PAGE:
International Journal of Computer Networks & Communications (IJCNC)



Enhancing The WordPress System:From Role To Attribute-Based Access Control

Lifeng Cao, Jia Ying Ou, Amirhossein Chinaei

EECS Department, York University, Toronto, Canada


Role-Based Access Control (RBAC) is the most commonly used model on web applications. The advantages of RBAC are the ease of understanding, applying and managing privileges. The static RBAC model cannot alter access permission in real-time without human involvement and therefore the model suffers from increasing false negative (and/or false positive) outcomes. Hence, the Attribute-Based Access Control (ABAC) model has been proposed to introduce dynamicity and minimize human involvement in order to enhance security. WordPress is a very popular Role-Based content management system. To our best knowledge, no solution to merge from RBAC to ABAC model for WordPress applications has been found. Our contribution is a WordPress plug-in that we have developed to build ABAC upon the existing RBAC setups. In this journey, we have investigated various scenarios by studying different application categories to come up with an enhanced automatic model that adds real-time grant and revoke feature to WordPress.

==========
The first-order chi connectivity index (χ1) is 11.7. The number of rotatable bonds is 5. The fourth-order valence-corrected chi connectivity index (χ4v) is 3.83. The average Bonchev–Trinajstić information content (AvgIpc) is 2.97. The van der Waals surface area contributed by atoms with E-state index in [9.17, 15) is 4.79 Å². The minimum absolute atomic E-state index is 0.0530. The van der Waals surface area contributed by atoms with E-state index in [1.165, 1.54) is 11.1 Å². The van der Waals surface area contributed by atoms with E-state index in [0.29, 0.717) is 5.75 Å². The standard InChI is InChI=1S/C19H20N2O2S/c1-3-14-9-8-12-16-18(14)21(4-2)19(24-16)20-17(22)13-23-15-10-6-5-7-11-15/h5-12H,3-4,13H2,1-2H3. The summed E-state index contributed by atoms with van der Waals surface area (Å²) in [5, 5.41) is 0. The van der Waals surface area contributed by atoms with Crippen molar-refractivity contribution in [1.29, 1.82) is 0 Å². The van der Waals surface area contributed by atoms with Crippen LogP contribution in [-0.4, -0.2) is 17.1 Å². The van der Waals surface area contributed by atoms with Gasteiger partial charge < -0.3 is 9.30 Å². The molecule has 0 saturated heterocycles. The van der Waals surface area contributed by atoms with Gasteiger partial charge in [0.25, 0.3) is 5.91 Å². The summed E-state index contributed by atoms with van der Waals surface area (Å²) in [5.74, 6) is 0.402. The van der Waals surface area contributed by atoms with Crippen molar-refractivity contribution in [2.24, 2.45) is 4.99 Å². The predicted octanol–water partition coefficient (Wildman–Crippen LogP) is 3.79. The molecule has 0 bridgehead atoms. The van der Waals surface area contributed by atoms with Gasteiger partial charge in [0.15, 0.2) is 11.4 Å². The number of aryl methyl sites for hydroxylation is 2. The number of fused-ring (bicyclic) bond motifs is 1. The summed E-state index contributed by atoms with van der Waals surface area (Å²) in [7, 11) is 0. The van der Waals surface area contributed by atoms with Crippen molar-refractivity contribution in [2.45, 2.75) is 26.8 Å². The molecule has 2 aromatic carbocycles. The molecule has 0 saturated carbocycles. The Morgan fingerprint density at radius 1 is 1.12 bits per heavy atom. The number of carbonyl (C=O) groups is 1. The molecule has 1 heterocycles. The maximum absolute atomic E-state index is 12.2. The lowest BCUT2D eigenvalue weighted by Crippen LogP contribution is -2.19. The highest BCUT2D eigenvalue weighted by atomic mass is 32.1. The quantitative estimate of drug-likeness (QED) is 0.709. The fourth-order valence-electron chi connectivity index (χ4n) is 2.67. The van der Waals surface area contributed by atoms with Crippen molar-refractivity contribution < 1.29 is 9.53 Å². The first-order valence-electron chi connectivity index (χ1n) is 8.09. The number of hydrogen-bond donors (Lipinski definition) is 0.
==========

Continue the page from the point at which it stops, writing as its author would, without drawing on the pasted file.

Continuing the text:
Role-Base-Access-Control, Attribute-Base-Access-Control, WordPress, Content Management, Security